Like a modern day Lazarus, disgraced evangelist and ex-con Jim Bakker has risen from the dead. The Howdy Doody from hell has a new base of operations in the Ozarks. It’s called Morningside and is a smaller version of his gaudy, ill-fated, Christian theme park Heritage USA. Morningside’s not far from Branson, where the rotten egg smell of meth labs mingles with the Old Spice and lavender scent of sexagenarians lining up for “Dolly Parton’s Dixie Stampede Dinner & Show.” The oleaginous huckster’s proximity to hillbilly Vegas is perfect - kind of like finding crab lice in a commune.
Morningside has a TV studio that airs a handful of programs, most of which feature Bakker and his new wife Lori. Now Lori ain’t no Tammy Faye by a long shot but they both share the same startled expression in their eyes - a wide-eyed, caught in the headlights look, that comes from years of staring at a husband who looks like a demented sock puppet.
The Jim Bakker Show has its own hard hitting investigative journalist named Zach Drew. As you can see in the video below, Zach is a pretty excitable guy. When he lands a major scoop, like cows with mystical hairdos, he practically wets himself. You got to admire his enthusiasm even as you wonder what’s crawled up the reporter’s bunghole to make him so damned giddy.
Anyway, here’s some “Breaking News!” from The Jim Bakker Show that somehow managed to fly under the radar of all of the major news outlets. It’s the mystery of the red-haired heifer - what Jim Bakker calls “a supernatural event.” I’m a bit bewildered as to why the heifer’s markings (it looks like the number 7) qualify as supernatural. Maybe it’s because I’m a non-believer when it comes to follicle-related miracles involving cattle. A red-haired cow with a massive rockabilly quiff or Afro might grab my attention. But the markings on this little lady doesn’t really do much for me. And I’m currently tripping on 400 mics of pure LSD.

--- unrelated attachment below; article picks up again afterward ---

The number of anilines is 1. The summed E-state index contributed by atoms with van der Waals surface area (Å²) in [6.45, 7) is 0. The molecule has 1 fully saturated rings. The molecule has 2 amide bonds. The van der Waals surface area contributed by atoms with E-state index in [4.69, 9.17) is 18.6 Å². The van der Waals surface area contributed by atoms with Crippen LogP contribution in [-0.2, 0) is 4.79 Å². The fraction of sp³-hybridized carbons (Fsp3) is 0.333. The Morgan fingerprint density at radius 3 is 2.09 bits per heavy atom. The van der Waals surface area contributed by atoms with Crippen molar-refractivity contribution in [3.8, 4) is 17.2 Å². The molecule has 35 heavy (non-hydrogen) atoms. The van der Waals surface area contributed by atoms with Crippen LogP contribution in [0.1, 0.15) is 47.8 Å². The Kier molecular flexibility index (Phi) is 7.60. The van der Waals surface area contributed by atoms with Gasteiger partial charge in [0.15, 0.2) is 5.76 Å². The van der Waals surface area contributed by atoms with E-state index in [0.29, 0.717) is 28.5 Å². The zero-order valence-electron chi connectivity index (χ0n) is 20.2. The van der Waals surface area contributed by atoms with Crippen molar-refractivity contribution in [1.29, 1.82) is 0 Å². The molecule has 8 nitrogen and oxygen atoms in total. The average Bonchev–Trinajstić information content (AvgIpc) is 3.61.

If after viewing the video, you’re at all curious about the Biblical significance of the number seven click here. Otherwise, do what I did - drop another tab of acid.
In the book of Revelation there are seven churches, seven angels to the seven churches, seven seals, seven trumpet plagues, seven thunders and the seven last plagues. The first resurrection of the dead takes place at the 7th trumpet, completing salvation for the Church.
The heifer harbinger of the end times doesn’t appear until around the ten-minute point in the video but the lead-up is worth viewing just to witness Zach Drew’s delusional notion that this is the scoop of the century.
Even the most passionate of Kinks fans will be forced to admit that the 1970s saw a few too many failed experiments in the rock opera direction. Taking all of the grandiose Kinks Koncept albums (see what I did there) after, what, Lola Versus Powerman And The Moneygoround, Part 1 perhaps (Muswell Hillbillies doesn’t count), one of the ones that probably stands up best today is The Kinks Present a Soap Opera from 1975. I’m none too fond of the central idea of the all-powerful musical demigod Starmaker masquerading as regular-bloke Norman for a day so that he can go off and imbue the lives of ordinary folks with his magical anthems, no sir I am not. But the songs are pretty decent and there’s at least some humor in it, which some of Ray’s other big concept albums sorely lack.